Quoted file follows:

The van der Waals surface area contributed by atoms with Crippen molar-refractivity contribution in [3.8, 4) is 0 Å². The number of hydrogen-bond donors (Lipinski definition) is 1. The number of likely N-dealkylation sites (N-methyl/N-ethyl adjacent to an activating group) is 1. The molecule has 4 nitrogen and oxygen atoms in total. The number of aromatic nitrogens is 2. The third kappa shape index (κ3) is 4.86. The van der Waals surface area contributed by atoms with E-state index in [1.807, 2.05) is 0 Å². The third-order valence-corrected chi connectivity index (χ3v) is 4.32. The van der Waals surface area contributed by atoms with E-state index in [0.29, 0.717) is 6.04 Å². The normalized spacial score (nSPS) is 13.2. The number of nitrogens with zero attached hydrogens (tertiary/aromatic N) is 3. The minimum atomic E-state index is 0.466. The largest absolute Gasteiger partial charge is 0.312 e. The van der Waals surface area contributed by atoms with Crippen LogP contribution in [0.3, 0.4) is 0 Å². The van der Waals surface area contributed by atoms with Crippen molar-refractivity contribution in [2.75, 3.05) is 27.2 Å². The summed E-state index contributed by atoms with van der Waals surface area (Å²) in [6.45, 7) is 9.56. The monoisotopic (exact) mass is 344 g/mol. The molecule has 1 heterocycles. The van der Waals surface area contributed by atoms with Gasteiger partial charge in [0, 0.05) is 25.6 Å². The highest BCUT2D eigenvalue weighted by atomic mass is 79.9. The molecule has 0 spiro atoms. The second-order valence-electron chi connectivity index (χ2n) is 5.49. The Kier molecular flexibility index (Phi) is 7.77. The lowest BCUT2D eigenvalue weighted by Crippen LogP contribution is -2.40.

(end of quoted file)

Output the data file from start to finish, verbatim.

The van der Waals surface area contributed by atoms with Crippen molar-refractivity contribution in [3.8, 4) is 0 Å². The number of hydrogen-bond donors (Lipinski definition) is 1. The number of likely N-dealkylation sites (N-methyl/N-ethyl adjacent to an activating group) is 1. The molecule has 4 nitrogen and oxygen atoms in total. The number of aromatic nitrogens is 2. The third kappa shape index (κ3) is 4.86. The van der Waals surface area contributed by atoms with E-state index in [1.807, 2.05) is 0 Å². The third-order valence-corrected chi connectivity index (χ3v) is 4.32. The van der Waals surface area contributed by atoms with E-state index in [0.29, 0.717) is 6.04 Å². The normalized spacial score (nSPS) is 13.2. The number of nitrogens with zero attached hydrogens (tertiary/aromatic N) is 3. The minimum atomic E-state index is 0.466. The largest absolute Gasteiger partial charge is 0.312 e. The van der Waals surface area contributed by atoms with Crippen LogP contribution in [0.3, 0.4) is 0 Å². The van der Waals surface area contributed by atoms with Crippen molar-refractivity contribution in [2.75, 3.05) is 27.2 Å². The summed E-state index contributed by atoms with van der Waals surface area (Å²) in [6.45, 7) is 9.56. The monoisotopic (exact) mass is 344 g/mol. The molecule has 1 heterocycles. The van der Waals surface area contributed by atoms with Gasteiger partial charge in [0, 0.05) is 25.6 Å². The highest BCUT2D eigenvalue weighted by atomic mass is 79.9. The molecule has 0 spiro atoms. The second-order valence-electron chi connectivity index (χ2n) is 5.49. The Kier molecular flexibility index (Phi) is 7.77. The lowest BCUT2D eigenvalue weighted by Crippen LogP contribution is -2.40.